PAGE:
No power Butuan City Mayor Ferdinand Amante Jr., said he feels the hardship and pain the IPs are feeling but stressed he does not have the power to release the logs. “I completely understand your side and share the feeling of how hard life in the mountains is and how much you need the money for the education of your children. But I don’t have the power to give in to your demands since the logs are now under the custody of the DENR (Department of Environment and Natural Resources) and we have procedures and rules to follow in this process,” Amante said.
He suggested to the IP leaders to file a resolution stating their complains as well as their claim of ownership over the logs. “It would be better if you yourselves should (pass) a resolution, and we will help you bring your voice to the President. Because he himself would be the one who is to decide if the confiscated logs can be returned to you and not me,” said Amante. Vice Mayor Lawrence Fortun explained the confiscation is not final until the investigation is done. He said the IP’s should wait for the process Fortun said that although the logs that were confiscated are allegedly illegal, the law presumes the accused innocent until proven otherwise.
“That is why we need to wait for the investigation, as to where the logs came from, who towed, where their papers are, whether it is illegal or not. So whatever the outcome of the investigation, that is the time that the different line agency would decide as to what actions would be taken, “Fortun said. Roel Otaza of La Paz, an operator of a pumpboat that tows the logs along the river, admitted he also had several logs mixed with the pile. He said they operate discreetly so that the monitoring stations will not catch them.
Otaza said they monitor the DENR monitoring station along the river in Talacogon and wait till about 2 a.m. when the DENR personnel are asleep, before moving ahead.
“We did it because we need the money for our children’s education,” he said. Domestic or traditional use, OK but commercial? Dominador Gomez, director of the National Commission on Indigenous People (NCIP), said that while he is “on the side of our tribes, I can say that what they did was illegal.” Other groups expressed disbelief that the IPs complained when they knew what they did was illegal.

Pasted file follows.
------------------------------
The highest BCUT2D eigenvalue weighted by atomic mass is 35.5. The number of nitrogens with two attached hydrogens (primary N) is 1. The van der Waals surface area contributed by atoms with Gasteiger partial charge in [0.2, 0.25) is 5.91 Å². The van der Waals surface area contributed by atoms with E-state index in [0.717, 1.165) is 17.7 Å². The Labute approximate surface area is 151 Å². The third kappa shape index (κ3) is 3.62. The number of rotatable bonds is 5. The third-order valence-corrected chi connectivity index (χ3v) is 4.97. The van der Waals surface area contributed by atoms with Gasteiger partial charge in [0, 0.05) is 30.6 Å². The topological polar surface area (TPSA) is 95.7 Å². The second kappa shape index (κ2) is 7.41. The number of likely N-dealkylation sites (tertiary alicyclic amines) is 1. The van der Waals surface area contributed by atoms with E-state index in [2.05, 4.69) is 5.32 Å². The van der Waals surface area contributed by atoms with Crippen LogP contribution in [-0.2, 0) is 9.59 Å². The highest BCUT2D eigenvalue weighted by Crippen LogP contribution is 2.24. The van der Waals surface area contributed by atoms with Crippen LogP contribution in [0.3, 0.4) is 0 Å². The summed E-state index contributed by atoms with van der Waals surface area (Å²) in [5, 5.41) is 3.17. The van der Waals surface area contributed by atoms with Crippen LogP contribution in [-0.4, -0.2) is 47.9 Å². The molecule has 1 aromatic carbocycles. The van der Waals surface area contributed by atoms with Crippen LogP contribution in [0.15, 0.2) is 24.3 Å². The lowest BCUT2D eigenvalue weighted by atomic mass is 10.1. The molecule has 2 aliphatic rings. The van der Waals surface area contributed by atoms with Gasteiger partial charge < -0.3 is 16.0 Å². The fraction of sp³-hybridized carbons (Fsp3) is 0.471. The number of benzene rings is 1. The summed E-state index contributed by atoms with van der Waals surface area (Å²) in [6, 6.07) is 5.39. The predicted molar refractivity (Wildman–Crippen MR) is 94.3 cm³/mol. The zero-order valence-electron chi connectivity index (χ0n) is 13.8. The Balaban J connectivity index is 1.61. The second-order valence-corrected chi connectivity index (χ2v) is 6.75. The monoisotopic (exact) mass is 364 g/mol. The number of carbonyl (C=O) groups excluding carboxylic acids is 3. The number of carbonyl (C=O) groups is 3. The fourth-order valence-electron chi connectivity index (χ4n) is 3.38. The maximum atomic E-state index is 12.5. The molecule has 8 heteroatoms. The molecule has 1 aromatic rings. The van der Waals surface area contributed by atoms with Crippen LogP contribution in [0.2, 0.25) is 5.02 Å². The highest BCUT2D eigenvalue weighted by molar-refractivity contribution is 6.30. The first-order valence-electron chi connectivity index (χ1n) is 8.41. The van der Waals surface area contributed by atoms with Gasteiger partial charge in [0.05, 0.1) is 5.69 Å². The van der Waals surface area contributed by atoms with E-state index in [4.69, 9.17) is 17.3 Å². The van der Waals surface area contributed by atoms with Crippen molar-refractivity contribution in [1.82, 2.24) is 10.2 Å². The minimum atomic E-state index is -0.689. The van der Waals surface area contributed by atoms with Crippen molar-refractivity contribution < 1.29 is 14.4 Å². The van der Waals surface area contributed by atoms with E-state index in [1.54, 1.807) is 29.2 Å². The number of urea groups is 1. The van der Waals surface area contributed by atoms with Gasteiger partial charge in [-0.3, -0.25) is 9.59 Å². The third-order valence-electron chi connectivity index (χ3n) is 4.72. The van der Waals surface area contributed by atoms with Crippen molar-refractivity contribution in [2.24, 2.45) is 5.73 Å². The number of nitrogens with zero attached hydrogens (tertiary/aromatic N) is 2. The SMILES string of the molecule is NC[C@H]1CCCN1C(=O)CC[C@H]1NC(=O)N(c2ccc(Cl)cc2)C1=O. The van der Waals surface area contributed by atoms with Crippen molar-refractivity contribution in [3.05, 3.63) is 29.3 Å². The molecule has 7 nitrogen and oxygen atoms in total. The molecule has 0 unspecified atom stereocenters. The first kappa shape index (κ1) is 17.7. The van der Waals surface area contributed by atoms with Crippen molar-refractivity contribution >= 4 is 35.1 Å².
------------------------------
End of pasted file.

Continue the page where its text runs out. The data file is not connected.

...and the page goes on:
“The resource erights and resource ownership might not be a question for the IP. But the volume shows that this is for commercial purpose and not for domestic or traditional use. This does not exempt the IP from other National laws such as the revised Forestry Code,” said Carl Cesar Rebuta, Direct Legal Servicing Officer of Legal Rights & Natural Resources Center-Kasama sa Kalikasan/FoEPhilippines. In an online interview, Rebuta said if the logs are to be used commercially, the IPs are obliged and must respect other existing laws.
Nokie Calunsag, Campaign Officer and Media Coordinator for Green Mindanao said that even if the IP’s would cut all the trees in the forest which is inside their Certificate of Ancestral Domain Title (CADT) and they would build a huge building it would not be a problem. “But in this case since they transported these logs outside their domain, then they must secure permits to make it legal.
CADT holders must regulate the protection and the conservation of the environment. If they have to commercialize their resources then they must follow the laws and process and not turn it into a huge magic act,” said Calunsag. The nationwide ban on the cutting and harvesting of timber in the natural and residual forests nationwide has not been lifted. (Erwin Mascarinas/MindaNews)